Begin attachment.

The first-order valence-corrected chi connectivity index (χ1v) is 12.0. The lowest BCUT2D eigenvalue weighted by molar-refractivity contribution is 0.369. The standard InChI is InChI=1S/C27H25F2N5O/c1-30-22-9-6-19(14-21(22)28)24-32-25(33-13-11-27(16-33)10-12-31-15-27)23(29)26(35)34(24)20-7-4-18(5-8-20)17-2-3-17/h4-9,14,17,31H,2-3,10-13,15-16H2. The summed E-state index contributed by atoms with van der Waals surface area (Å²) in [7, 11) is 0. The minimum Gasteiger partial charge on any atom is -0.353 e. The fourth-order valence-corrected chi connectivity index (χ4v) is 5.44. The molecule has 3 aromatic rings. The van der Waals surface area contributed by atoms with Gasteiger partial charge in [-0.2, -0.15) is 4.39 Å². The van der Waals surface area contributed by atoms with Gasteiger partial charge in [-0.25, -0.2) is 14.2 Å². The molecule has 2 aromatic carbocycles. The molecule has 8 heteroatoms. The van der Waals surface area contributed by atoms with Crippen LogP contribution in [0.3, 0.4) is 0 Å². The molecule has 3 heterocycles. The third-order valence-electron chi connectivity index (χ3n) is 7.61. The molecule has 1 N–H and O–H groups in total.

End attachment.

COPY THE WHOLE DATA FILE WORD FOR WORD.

The first-order valence-corrected chi connectivity index (χ1v) is 12.0. The lowest BCUT2D eigenvalue weighted by molar-refractivity contribution is 0.369. The standard InChI is InChI=1S/C27H25F2N5O/c1-30-22-9-6-19(14-21(22)28)24-32-25(33-13-11-27(16-33)10-12-31-15-27)23(29)26(35)34(24)20-7-4-18(5-8-20)17-2-3-17/h4-9,14,17,31H,2-3,10-13,15-16H2. The summed E-state index contributed by atoms with van der Waals surface area (Å²) in [7, 11) is 0. The minimum Gasteiger partial charge on any atom is -0.353 e. The fourth-order valence-corrected chi connectivity index (χ4v) is 5.44. The molecule has 3 aromatic rings. The van der Waals surface area contributed by atoms with Gasteiger partial charge in [-0.2, -0.15) is 4.39 Å². The van der Waals surface area contributed by atoms with Gasteiger partial charge in [-0.25, -0.2) is 14.2 Å². The molecule has 2 aromatic carbocycles. The molecule has 8 heteroatoms. The van der Waals surface area contributed by atoms with Crippen LogP contribution in [0.3, 0.4) is 0 Å². The molecule has 3 heterocycles. The third-order valence-electron chi connectivity index (χ3n) is 7.61. The molecule has 1 N–H and O–H groups in total.